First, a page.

LAFAYETTE, Calif. (BCN) - Health officials are urging Lafayette residents to limit the amount of fish they eat from the Lafayette Reservoir.
An advisory was issued today for residents and visitors planning to catch and eat fish from the Lafayette Reservoir, according to the state's Office of Environmental Health Hazard Assessment.
The advisory was issued for people who want to eat rainbow trout, channel catfish, goldfish and black bass species from the reservoir at 3849 Mt. Diablo Blvd.
The advisory was issued because the four species of fish may contain mercury or polychlorinated biphenyls (PCBs), which can be harmful to people.
OEHHA director Lauren Zeise said in a statement, "By following our guidelines for fish caught at Lafayette Reservoir, people can safely eat fish low in chemical contaminants and enjoy the well-known health benefits of fish consumption."
The guidelines are based on tests health officials conducted of fish caught in the reservoir.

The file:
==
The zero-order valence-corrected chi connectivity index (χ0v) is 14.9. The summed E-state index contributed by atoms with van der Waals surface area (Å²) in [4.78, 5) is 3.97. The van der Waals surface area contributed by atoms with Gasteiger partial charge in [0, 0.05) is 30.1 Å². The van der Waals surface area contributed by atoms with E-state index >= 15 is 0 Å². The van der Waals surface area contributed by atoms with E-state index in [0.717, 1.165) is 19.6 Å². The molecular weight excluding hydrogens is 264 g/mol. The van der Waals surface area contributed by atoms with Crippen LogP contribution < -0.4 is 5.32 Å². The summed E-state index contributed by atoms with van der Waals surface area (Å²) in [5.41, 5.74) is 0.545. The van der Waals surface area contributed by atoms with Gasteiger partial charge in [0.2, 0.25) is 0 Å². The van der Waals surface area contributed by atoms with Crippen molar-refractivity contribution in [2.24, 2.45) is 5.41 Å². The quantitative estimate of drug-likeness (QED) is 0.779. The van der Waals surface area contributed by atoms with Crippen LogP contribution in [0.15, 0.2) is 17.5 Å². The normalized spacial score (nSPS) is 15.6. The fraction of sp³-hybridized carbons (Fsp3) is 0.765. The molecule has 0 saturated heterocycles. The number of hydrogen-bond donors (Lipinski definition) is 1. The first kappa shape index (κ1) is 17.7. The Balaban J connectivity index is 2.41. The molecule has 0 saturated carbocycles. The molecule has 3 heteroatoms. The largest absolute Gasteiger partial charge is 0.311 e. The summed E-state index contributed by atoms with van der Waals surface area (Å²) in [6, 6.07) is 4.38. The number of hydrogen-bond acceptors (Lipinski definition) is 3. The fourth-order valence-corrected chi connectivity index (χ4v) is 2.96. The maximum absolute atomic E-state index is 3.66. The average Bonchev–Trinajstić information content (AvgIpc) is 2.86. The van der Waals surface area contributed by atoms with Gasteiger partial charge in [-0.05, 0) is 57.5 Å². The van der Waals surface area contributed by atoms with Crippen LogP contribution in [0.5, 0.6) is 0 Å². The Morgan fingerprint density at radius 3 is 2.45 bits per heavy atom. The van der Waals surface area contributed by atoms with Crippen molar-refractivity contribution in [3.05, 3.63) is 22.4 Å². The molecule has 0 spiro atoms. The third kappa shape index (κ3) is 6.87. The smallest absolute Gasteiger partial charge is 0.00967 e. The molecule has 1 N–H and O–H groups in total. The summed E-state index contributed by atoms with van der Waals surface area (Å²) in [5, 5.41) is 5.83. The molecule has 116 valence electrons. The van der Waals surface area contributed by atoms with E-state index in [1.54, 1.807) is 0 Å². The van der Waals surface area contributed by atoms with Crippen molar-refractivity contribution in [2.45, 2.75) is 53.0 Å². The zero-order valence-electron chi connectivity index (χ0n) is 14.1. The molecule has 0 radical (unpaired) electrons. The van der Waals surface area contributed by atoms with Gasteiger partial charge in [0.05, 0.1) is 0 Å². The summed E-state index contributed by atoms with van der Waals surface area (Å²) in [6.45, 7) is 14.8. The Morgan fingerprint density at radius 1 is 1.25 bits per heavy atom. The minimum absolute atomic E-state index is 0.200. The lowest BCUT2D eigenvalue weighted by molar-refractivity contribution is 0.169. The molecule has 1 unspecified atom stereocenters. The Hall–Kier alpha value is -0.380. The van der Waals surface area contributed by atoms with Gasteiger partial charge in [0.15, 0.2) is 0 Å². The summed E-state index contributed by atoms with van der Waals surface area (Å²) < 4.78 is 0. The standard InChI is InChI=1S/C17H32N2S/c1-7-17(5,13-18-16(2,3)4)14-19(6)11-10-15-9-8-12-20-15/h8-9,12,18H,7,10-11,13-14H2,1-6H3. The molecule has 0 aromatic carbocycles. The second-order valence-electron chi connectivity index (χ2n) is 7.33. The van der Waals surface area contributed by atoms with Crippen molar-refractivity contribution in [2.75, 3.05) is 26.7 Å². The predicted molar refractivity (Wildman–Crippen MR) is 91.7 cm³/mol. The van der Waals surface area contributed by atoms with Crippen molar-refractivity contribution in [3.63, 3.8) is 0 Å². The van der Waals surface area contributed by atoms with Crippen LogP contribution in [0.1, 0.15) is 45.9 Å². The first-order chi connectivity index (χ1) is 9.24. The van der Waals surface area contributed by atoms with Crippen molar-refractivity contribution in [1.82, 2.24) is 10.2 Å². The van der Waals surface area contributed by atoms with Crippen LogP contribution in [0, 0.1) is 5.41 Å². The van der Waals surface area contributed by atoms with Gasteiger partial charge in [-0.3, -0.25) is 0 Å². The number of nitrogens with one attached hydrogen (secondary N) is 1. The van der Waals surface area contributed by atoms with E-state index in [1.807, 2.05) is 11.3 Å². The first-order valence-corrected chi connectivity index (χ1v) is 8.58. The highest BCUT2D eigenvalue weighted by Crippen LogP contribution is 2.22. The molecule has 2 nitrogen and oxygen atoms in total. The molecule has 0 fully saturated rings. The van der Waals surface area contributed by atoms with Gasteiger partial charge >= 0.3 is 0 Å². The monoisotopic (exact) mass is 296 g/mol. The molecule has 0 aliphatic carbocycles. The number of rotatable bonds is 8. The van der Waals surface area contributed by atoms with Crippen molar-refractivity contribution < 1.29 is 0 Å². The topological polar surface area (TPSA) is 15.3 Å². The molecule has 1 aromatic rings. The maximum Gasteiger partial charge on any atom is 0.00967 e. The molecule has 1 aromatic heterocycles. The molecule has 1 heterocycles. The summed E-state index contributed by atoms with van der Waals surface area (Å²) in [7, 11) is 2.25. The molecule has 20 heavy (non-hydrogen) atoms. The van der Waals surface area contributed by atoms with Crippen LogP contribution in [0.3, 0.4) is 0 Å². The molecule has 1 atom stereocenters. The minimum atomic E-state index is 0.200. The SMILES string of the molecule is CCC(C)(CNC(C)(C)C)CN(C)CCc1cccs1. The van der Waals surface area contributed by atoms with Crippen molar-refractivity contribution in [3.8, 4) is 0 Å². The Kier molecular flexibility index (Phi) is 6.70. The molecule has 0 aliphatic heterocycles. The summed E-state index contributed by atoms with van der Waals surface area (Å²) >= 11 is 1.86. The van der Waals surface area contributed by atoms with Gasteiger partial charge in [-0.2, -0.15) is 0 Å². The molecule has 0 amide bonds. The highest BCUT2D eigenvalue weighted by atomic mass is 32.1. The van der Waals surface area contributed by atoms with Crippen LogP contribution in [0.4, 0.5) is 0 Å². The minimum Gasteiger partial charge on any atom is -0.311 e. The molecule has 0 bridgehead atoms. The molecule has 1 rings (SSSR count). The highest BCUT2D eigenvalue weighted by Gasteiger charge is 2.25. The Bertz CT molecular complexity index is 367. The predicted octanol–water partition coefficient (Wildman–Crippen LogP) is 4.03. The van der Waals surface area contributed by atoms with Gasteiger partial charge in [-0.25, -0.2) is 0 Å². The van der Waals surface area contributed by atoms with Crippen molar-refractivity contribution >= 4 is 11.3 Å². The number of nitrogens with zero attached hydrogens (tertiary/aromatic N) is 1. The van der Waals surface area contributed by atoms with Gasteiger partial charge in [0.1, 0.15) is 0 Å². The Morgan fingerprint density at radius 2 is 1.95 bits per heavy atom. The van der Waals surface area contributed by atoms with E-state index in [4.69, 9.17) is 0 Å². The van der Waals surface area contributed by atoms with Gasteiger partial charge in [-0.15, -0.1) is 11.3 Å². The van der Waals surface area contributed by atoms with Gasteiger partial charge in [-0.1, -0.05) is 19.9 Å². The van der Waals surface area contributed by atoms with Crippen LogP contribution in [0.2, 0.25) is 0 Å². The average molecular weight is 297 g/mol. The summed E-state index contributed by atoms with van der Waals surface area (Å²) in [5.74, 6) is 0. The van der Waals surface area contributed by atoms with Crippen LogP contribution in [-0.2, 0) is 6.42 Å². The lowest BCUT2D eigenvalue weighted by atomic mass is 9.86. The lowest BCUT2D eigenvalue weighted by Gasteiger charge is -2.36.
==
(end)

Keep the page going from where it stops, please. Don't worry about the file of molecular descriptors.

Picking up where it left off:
Women from 18 to 45 years old and children from one to 17 years old may eat five servings per week of rainbow trout or three servings per week of channel catfish or one serving of black bass species. The two groups should avoid eating goldfish, according to environmental health officials. Women 46 years old and older and men 18 and older may eat seven servings per week of channel catfish or five servings per week of rainbow trout or two servings per week of goldfish or black bass species. One serving is eight ounces before cooking the fish. Eight ounces of fish fillet is roughly the size and thickness of a person's hand. Children should eat smaller amounts, environmental health officials said. Developing children and fetuses are especially susceptible to the effects of mercury, which accumulates in fish as methylmercury and can cause brain and nervous system damage. Mercury occurs naturally in the environment and is released into the environment though mining and burning coal. Environmental health officials said PCBs can cause health problems, including cancer. PCBs are industrial chemicals that were banned in the U.S. in the 1970s but persist for years in the environment. PCBs may be found in the environment because of spills, leaks and improper disposal. Environmental health officials encourage people to eat only skinless portions of fish because PCBs accumulate in the skin, fat and some internal organs of fish. They said eating slightly more than the recommended amounts of fish is not likely to cause health troubles if it's done occasionally, such as on an annual vacation.